Tonglen is one of my favorite compassion practices. I started practicing it in 2005 and have been teaching it as part of CCT since 2013.
Tonglen is quite radical and counterintuitive at the beginning, and it feels amazing! Here’s an example of what I mean when I say it’s counterintuitive: I love attending group fitness classes, specifically Barre3, yoga, and CrossFit. At the end of many Barre3 and yoga classes, the teacher will suggest everyone ‘breathe out stress’ or ‘breathe out something you don’t want.’
Have you experienced this? While the motivation behind it is understandable, I often imagine everyone is breathing a cloud of smog into the room. It’s like being asked to litter sludge into the space around us. Where does it go? Who has to deal with it now that I’ve breathed out my stress and the things I don’t want?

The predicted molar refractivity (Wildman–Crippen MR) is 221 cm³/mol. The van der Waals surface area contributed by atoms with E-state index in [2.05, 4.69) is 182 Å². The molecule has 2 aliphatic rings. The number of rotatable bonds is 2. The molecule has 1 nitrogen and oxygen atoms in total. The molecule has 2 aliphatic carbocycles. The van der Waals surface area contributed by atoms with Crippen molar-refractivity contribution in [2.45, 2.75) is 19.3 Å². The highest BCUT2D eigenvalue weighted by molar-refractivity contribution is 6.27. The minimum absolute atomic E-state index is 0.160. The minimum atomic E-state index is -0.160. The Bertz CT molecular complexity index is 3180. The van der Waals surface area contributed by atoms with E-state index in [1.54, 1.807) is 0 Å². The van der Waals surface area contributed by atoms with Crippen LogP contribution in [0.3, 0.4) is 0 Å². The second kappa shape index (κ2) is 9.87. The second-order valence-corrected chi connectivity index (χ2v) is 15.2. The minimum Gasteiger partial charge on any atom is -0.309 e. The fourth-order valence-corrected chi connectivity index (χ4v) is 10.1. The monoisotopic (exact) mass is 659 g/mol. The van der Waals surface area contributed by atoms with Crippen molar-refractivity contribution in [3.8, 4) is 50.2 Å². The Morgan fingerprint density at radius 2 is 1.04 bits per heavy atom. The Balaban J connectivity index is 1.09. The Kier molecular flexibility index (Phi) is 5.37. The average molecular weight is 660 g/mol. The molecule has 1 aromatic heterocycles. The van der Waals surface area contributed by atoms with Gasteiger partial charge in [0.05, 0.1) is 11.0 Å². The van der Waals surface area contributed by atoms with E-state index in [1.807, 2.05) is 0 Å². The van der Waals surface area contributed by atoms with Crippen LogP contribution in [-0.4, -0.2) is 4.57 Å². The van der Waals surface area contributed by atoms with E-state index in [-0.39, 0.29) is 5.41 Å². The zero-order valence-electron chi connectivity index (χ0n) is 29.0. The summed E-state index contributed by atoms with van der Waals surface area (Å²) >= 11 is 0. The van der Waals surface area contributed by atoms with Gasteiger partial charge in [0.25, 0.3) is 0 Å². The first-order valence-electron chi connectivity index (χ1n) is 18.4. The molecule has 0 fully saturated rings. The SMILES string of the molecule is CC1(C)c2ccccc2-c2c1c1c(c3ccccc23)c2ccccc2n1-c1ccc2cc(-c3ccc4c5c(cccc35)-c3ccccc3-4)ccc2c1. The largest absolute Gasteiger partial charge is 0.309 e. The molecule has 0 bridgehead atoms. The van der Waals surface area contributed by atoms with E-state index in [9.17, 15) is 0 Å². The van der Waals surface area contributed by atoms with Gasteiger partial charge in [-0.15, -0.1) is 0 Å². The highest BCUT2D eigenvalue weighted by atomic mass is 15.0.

In Tonglen, we learn to breathe in negativity, stress and pain and transform them into compassion and strength that we send out to others. It sounds dangerous, but with good instruction and training it’s incredibly powerful.
Tonglen is an ancient practice for reducing the tendency to self protect, scramble after comforting experiences and avoid negativity. It reinforces the desire to be a force for good in the world and boosts our courage, power, resilience and resourcefulness.